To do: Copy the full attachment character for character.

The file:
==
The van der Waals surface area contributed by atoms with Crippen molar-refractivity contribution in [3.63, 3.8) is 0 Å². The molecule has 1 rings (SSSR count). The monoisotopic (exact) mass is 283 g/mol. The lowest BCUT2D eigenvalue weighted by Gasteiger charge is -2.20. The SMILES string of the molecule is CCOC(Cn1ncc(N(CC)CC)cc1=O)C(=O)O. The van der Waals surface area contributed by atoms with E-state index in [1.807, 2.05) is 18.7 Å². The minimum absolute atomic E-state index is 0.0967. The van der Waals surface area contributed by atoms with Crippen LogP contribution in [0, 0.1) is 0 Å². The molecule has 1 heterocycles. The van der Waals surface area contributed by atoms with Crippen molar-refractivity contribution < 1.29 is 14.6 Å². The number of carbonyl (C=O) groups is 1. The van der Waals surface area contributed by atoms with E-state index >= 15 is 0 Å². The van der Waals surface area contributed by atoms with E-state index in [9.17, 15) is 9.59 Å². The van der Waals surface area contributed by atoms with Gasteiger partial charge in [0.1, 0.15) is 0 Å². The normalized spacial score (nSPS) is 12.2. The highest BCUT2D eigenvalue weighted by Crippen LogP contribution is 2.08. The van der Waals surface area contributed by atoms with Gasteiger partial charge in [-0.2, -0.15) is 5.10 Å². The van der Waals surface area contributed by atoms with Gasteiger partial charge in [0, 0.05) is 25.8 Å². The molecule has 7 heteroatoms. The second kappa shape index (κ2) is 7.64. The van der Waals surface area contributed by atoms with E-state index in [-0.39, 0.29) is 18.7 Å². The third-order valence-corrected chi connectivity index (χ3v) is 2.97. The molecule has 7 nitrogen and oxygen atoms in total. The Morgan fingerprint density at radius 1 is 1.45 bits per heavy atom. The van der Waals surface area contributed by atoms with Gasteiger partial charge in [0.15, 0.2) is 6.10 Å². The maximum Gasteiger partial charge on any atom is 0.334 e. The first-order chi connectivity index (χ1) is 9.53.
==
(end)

The van der Waals surface area contributed by atoms with Crippen molar-refractivity contribution in [3.63, 3.8) is 0 Å². The molecule has 1 rings (SSSR count). The monoisotopic (exact) mass is 283 g/mol. The lowest BCUT2D eigenvalue weighted by Gasteiger charge is -2.20. The SMILES string of the molecule is CCOC(Cn1ncc(N(CC)CC)cc1=O)C(=O)O. The van der Waals surface area contributed by atoms with E-state index in [1.807, 2.05) is 18.7 Å². The minimum absolute atomic E-state index is 0.0967. The van der Waals surface area contributed by atoms with Crippen LogP contribution in [0, 0.1) is 0 Å². The molecule has 1 heterocycles. The van der Waals surface area contributed by atoms with Crippen molar-refractivity contribution < 1.29 is 14.6 Å². The number of carbonyl (C=O) groups is 1. The van der Waals surface area contributed by atoms with E-state index >= 15 is 0 Å². The van der Waals surface area contributed by atoms with E-state index in [9.17, 15) is 9.59 Å². The van der Waals surface area contributed by atoms with Gasteiger partial charge in [0.1, 0.15) is 0 Å². The normalized spacial score (nSPS) is 12.2. The highest BCUT2D eigenvalue weighted by Crippen LogP contribution is 2.08. The van der Waals surface area contributed by atoms with Gasteiger partial charge in [-0.2, -0.15) is 5.10 Å². The van der Waals surface area contributed by atoms with Gasteiger partial charge in [0, 0.05) is 25.8 Å². The molecule has 7 heteroatoms. The second kappa shape index (κ2) is 7.64. The van der Waals surface area contributed by atoms with E-state index in [-0.39, 0.29) is 18.7 Å². The third-order valence-corrected chi connectivity index (χ3v) is 2.97. The molecule has 7 nitrogen and oxygen atoms in total. The Morgan fingerprint density at radius 1 is 1.45 bits per heavy atom. The van der Waals surface area contributed by atoms with Gasteiger partial charge in [0.15, 0.2) is 6.10 Å². The maximum Gasteiger partial charge on any atom is 0.334 e. The first-order chi connectivity index (χ1) is 9.53.